Many of your clients undoubtedly have begun receiving love letters from the Department of Health and Human Services’ health insurance marketplace informing them an employee is eligible for exchange subsidies.
Many of your clients undoubtedly have begun receiving love letters from the Department of Health and Human Services’ health insurance marketplace informing them an employee is eligible for exchange subsidies. This eligibility is determined in part when employees report to the marketplace that they:
- Did not have an offer of healthcare coverage from their employer
- Did have an offer of healthcare coverage, but it was not affordable or did not provide minimum value
- Were in a waiting period and unable to enroll in healthcare coverage through the employer.
The love letter then notes the employer may appeal this decision if the company believes it offered “affordable” coverage and satisfied the “minimum value” standards under the Affordable Care Act.
The notice goes on to clarify that any appeal will not “necessarily affect whether the employer will have to pay” an ACA employer mandate penalty. The IRS, it says, makes that decision.
So how should your client respond—if at all?
If the client is not a “large employer” subject to the ACA’s employer mandate requirements (50 or more full-time employees or equivalents), there likely is no reason to appeal.
For large employers, however, a successful subsidy determination appeal to the marketplace may avert a potentially more expensive and more cumbersome IRS penalty appeal process. While only the IRS can ultimately determine employer mandate penalties, the marketplace appeal might determine whether the employee was in fact eligible to receive a subsidy. This eligibility is a key factor in determining whether the employer will be subject to a mandate penalty.
Filing a successful appeal might eliminate reports from the marketplace to the IRS that the employee received a subsidy. When full-time employees who claim they did not receive an affordable offer of coverage apply for the subsidy, the rules require the federal marketplace to contact the employer in an effort to verify that representation. If the marketplace does not hear back from the employer, it generally will accept the representation as true.
Given this landscape, we think it advisable for large employers that receive notices and believe they have satisfied the ACA’s coverage requirements to appeal—or at least establish a traceable record for a later IRS appeal.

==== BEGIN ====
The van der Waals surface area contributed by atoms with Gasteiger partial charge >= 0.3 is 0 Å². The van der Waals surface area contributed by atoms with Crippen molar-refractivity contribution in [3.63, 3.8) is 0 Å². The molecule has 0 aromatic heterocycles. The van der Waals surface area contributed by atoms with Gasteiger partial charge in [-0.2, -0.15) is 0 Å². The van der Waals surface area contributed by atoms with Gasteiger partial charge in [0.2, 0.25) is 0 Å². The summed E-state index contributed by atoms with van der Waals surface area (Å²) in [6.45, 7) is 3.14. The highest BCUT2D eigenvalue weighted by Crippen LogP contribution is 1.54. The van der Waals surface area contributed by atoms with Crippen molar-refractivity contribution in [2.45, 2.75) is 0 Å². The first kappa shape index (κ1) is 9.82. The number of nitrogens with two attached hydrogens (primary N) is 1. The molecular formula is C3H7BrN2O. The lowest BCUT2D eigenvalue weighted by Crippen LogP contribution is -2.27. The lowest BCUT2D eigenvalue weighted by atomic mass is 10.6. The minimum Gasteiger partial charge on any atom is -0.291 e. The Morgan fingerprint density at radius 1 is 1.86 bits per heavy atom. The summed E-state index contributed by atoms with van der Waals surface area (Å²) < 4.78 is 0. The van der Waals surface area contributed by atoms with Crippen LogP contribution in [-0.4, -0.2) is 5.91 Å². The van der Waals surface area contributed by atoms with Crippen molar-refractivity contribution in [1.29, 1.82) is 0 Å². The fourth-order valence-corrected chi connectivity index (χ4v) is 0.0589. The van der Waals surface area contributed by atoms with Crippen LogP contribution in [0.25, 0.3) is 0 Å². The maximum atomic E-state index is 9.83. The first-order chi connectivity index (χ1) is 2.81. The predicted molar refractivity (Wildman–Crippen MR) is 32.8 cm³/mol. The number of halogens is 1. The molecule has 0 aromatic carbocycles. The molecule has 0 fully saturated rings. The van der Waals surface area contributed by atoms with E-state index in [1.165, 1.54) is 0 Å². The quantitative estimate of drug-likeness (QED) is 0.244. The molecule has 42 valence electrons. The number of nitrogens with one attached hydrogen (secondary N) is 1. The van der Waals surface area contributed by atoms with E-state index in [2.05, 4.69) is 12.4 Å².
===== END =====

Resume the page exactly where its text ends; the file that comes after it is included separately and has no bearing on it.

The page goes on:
Employers have 90 days from the date of the notice to appeal with the Marketplace Appeals Center. It may be filed via an online form or a letter.
The Employer Appeal Request Form is here
If your client mails a letter, it should include the following information:
- Business name
- Employer ID number (EIN)
- Employer’s primary contact name, phone number and address
- Information from the marketplace notice the client received, including the date of the notice and information about the employee covered by the notice
- The reason for the appeal (an explanation regarding why the employee is not subsidy eligible) and any supporting documentation.
Employers choosing to submit online may be limited to appealing one employee determination at a time. We see no indication, however, that a letter-based appeal could not address multiple employees. That said, employers will have to clearly identify each employee and explain, for each employee, why the offer of coverage met the ACA’s affordability and minimum value requirements.
Following submission, the Appeals Center will notify the affected employee the appeal has been initiated, what the employee’s rights are and how the appeal may affect the employee’s eligibility for subsidies/cost sharing reductions. The Appeals Center may request additional information from the employer or simply send a decision.
Employers subject to a penalty do not need to report it with any tax return. Instead, based on the employer’s information, tax returns and marketplace reports, the IRS will calculate any potential liability.
Employers will not be contacted by the IRS regarding an employer’s shared responsibility payment until after their employees’ individual income tax returns are due, since those returns would show any claims for the premium tax credit. The employer will then have an opportunity to respond before any IRS assessment or notice and demand for payment is made.
The lesson from all of this is simple: clients, particularly large employers, should respond to these government love letters to minimize their mandate-related penalties and expenses.